This is another example of working on "other areas" while we wait for something to dry. I got all the foam on the head, and rubber banded in place, then took it outside to apply the fiberglas while the foam glue was drying.

It helps to "pre-sculpt" the foam, but make sure you sculpt it thicker than you'll need. Be sure to "build up" at the edges of the sharp corners, and create cheekbones and a strong brow line.

While that's drying, cut two triangles of fiberglas for each side of the jaw, with a tiny overlap. Before mixing the resin, cut a small oval piece of styrofoam and tack it to the chin to give it a nice round kitty-chin shape. Flip the mask over and apply the fiberglas to the jaw, smoothing it out as best as possible.

At any point, add more styrofoam if needed, working it until you have the shape you want.

Step 6: Shape Out the Back of the Head.

Needed for this step:
zip ties
black sharpie
utility knife
Elmer's Max glue

Bastet is a bit more challenging than most masks; she doesn't have hair to cover the back, and we need to somehow get it on and off the head. I used something discovered in creating Anubis - a cheap 99 cent store plastic colander.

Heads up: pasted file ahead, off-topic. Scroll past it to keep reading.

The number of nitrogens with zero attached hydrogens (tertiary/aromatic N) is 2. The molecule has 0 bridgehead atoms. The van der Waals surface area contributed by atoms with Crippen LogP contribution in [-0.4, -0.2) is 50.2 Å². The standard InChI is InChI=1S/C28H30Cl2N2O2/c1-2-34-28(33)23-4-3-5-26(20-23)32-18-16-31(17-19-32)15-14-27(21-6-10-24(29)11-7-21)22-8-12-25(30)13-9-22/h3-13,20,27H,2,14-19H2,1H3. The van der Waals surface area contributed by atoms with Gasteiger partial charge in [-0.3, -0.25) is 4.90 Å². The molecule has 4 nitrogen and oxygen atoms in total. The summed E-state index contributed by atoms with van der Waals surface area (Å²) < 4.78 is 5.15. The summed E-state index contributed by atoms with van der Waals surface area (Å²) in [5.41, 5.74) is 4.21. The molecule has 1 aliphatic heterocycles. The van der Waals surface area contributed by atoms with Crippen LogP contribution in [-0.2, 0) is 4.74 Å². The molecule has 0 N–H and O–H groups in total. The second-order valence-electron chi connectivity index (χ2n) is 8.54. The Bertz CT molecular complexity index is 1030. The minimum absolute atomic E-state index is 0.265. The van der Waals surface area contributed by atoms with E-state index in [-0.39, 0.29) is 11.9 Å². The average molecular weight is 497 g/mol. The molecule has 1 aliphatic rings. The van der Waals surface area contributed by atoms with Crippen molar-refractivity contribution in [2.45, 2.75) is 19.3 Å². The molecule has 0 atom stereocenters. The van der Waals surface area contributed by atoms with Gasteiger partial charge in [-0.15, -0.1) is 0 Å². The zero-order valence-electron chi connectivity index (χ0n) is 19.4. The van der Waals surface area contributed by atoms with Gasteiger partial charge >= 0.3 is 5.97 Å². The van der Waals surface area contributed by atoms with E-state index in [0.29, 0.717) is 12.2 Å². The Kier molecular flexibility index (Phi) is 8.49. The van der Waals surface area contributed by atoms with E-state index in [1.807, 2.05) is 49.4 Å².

Cut the feet and edge off the colander, then carefully punch 2 rows of 7 holes in the back of the mask with the utility knife. Thread zip ties through the holes so it forms a "hinge" on the back of the head, allowing the user to get in and our of the mask, preserving the round back of the head.

When complete, the colander should sit vertically and not irritate the back of the neck, yet have enough flex in the hinge to open and close so the user can get in and out if it.

You'll need to apply a little more foam to the sides of the head to align with the sides of the colander - this is a bit important in maintaining continuity in the transition from the face to the back of the head. It will still show, but will do pretty well.

Once this fits well, you can use scissors to cut out an upside-down "U" shape out of the cardboard at the back of the head under the colander. We didn't do that until now because we weren't sure where the "hinge" would land. Don't cut too close to the hinge.

Step 7: Apply Mache Material and Light Putty.

Needed for this step:
mache material
lightweight hobby putty or spackling

We're now ready to finish off the mask sculpting with either paper mache or mache material. I used the pre-made material because it can be cut to shape and is easy to deal with. I like to start with the smaller pieces first - around the jaw, eyes, ears - then cover up the edges of those with the larger pieces so the larger pieces "hold in" the corners of the small bits. Whatever you like.